Loss of taste and smell: Natural with aging?

Some loss of taste and smell is natural with aging, especially after age 60. But other factors can contribute to loss of taste and smell, including:

  • Nasal and sinus problems, such as allergies, sinusitis or nasal polyps
  • Viral infections, including the common cold and the flu
  • Coronavirus disease 2019 (COVID-19)
  • Certain medications, including beta blockers and angiotensin-converting enzyme (ACE) inhibitors
  • Dental problems
  • Cigarette smoking
  • Head or facial injury
  • Diseases that affect the central nervous system, such as Alzheimer's disease and Parkinson's disease

Loss of taste and smell can have a significant impact on quality of life. It often leads to decreased appetite and poor nutrition. It can sometimes contribute to depression. Loss of taste and smell also might tempt you to use excess salt or sugar on your food to enhance the taste. This could be a problem if you have high blood pressure or diabetes.

If you're experiencing loss of taste and smell, see your health care provider. Some causes of impaired taste and smell are treatable. For example, your health care provider might adjust your medications if they're contributing to the problem. Many nasal and sinus conditions and dental problems can be treated as well. If you smoke, quitting can help restore your sense of smell.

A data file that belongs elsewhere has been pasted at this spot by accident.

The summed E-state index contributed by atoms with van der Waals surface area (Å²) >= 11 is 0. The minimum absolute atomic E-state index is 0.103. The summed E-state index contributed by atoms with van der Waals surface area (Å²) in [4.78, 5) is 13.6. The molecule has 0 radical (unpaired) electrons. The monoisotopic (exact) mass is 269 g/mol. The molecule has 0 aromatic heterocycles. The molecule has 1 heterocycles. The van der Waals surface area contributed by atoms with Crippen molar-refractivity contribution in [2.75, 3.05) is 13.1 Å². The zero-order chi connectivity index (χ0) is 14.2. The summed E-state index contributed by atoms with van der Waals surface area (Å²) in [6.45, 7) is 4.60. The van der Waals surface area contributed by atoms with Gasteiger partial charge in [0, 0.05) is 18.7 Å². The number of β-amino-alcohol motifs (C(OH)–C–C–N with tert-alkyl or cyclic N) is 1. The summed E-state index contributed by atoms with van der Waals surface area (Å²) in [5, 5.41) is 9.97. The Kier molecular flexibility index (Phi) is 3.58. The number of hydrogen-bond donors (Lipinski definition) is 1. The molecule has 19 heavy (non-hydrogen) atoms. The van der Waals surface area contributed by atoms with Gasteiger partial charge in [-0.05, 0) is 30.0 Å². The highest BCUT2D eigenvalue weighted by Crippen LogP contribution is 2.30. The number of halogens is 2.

Most people who have loss of taste and smell associated with COVID-19 disease report seeing improvements in their symptoms in a few weeks. However, for some, loss of taste and smell may linger for months.

If your symptoms don't improve after treating the cause of your loss of taste and smell, your health care provider may recommend smell training therapy. This therapy involves smelling four different scents for about 10 to 20 seconds twice a day for at least three months. Your health care provider might also recommend strategies to help you cope with loss of taste and smell.

If necessary, your health care provider might recommend consulting an allergist, an ear, nose and throat specialist (otolaryngologist), a neurologist, or other specialist.

Last Updated Feb 9, 2022


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